Home death can save NHS millions says Marie Curie Cancer Care
Marie Curie Cancer Care estimates that savings of £34 million could be achieved by reducing the hospital stay of 30,000 patients (approximately 12% of those who currently die in hospital in England each year), by just four days.
Marie Curie, the leading end of life care charity, has published a briefing which summarises evidence on the scale of NHS savings that could be achieved. You can download our report - 'Understanding the cost of end life care in different settings'.
At present, the most deaths happen in hospital (53%)1. In England in 2010 this equated to 245,570 deaths in hospital. This is the place people say they would least want to be at the end of life2, and a care setting that is also very costly to the NHS. Inpatient specialist Palliative Care costs the NHS £425 per day3. For people at the end of life, hospital stays are often lengthy, with 40% lasting over a week4.
Imelda Redmond CBE, Director of Policy and Public Affairs at Marie Curie Cancer Care said:
“The NHS has to save £20 billion by 2015. Savings on the scale required can only be achieved through service redesign that can be rapidly implemented across the NHS. Ensuring that more people who are terminally ill are able to be cared for and die at home can release funds. Even small reductions in the number of days people at the end of life spend in hospital can lead to substantial savings. The National Audit Office5 found that a reduction of just 10% in emergency admissions and of three days in hospital stay could save the NHS £104 million. But we think we can help the NHS to achieve even more.”
Since 2004, Marie Curie Cancer Care’s service design specialists have been bringing together commissioners and providers from the public, independent, and voluntary sectors to ensure that more people at the end of life can be cared for and die at home.
Reducing acute admissions
Palliative and end of life care needs in rural Yorkshire. Marie Curie Nurses visit and provide telephone support to patients needing symptom control in rural areas of East Riding between 6pm and 11pm, seven days a week. The service also identifies people needing the Marie Curie night service at short notice, preventing emergency out of hours’ acute admissions. In a six-month period the service provided care for 183 patients.
Neil Griffiths, Assistant Director of Joint Commissioning, NHS East Riding said:
“We have a good relationship with Marie Curie and enjoy working with them. Their flexibility allows us to work constructively together to change the way services are delivered. Marie Curie’s reputation counts for a lot with patients and families. Caring for someone at home who may be in pain is an emotional strain for carers. Knowing that they will be supported by nurses who work specifically in palliative care makes a huge difference.”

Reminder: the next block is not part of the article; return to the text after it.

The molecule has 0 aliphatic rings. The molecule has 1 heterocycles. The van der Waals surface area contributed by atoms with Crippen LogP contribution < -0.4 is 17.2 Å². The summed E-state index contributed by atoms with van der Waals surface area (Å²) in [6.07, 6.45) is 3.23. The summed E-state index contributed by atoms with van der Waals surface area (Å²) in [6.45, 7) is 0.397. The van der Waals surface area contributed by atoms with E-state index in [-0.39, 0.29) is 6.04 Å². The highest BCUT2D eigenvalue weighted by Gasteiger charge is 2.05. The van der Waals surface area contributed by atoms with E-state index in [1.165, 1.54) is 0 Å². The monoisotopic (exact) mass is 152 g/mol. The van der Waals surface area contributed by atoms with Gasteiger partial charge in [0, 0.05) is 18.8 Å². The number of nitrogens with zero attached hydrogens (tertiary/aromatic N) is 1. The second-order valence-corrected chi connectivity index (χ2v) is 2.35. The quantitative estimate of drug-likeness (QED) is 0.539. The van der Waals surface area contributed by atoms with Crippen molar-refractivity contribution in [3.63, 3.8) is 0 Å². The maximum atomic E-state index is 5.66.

Reducing avoidable acute admissions in North Wales Integrated with the out-of-hours teams, Marie Curie’s rapid response service provides the people of Conwy, Denbighshire, Flintshire and Wrexham with access to a 24-hour palliative care service. Marie Curie Nurses provide urgent symptom control and psychological and social support to people needing end of life care at home or in care homes. Over 600 admissions have been avoided so far, saving an estimated £1.4million.
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Notes to editors
1 End of Life Care Strategy, Third Annual Report, Department of Health 2011
2 Local preferences and place of death in regions within England, Barbara Gomes, Natalia Calanzani and Irene J Higginson 2010
3 Unit costs of Health and Social Care, University of Kent 2010
5 The potential cost savings of greater use of home and hospice based end of life care in England, prepared for the National Audit Office, Published by the RAND Corporation, 2008 More case studies and details of Marie Curie Cancer Care’s partnership working can be found in We know about end of life care in the publications section of: http://www.mariecurie.org.uk/commissioning
Around 70 per cent of the charity’s income comes from the generous support of thousands of individuals, membership organisations and businesses, with the balance of our funds coming from the NHS.
Marie Curie Nurses
The charity is best known for its network of Marie Curie Nurses working in the community to provide end of life care, totally free for patients in their own homes.
The charity provides core funding for two centres for palliative care research, the Marie Curie Palliative Care Research Unit at University College London and the Marie Curie Palliative Care Institute Liverpool.
It also supports palliative and end of life care research through its project grant funding streams, the Marie Curie Cancer Care Research Programme (administered by Cancer Research UK) and the Dimbleby Marie Curie Cancer Care Research Fund. It also funds seven fundamental scientific research groups which investigate the causes and treatments of cancer.
This research was previously carried out at the Marie Curie Research Institute in Oxted, Surrey. The programmes are now located in universities around the country, and will receive funding from the charity until later in 2012.The right to die in place of choice
Research shows around 65 per cent of people would like to die at home if they had a terminal illness, with a sizeable minority opting for hospice care. However, more than 50 per cent of cancer deaths still occur in hospital, the place people say they would least like to be. Since 2004 Marie Curie Cancer Care has been campaigning for more patients to be able to make the choice to be cared for and die in the place of their choice.
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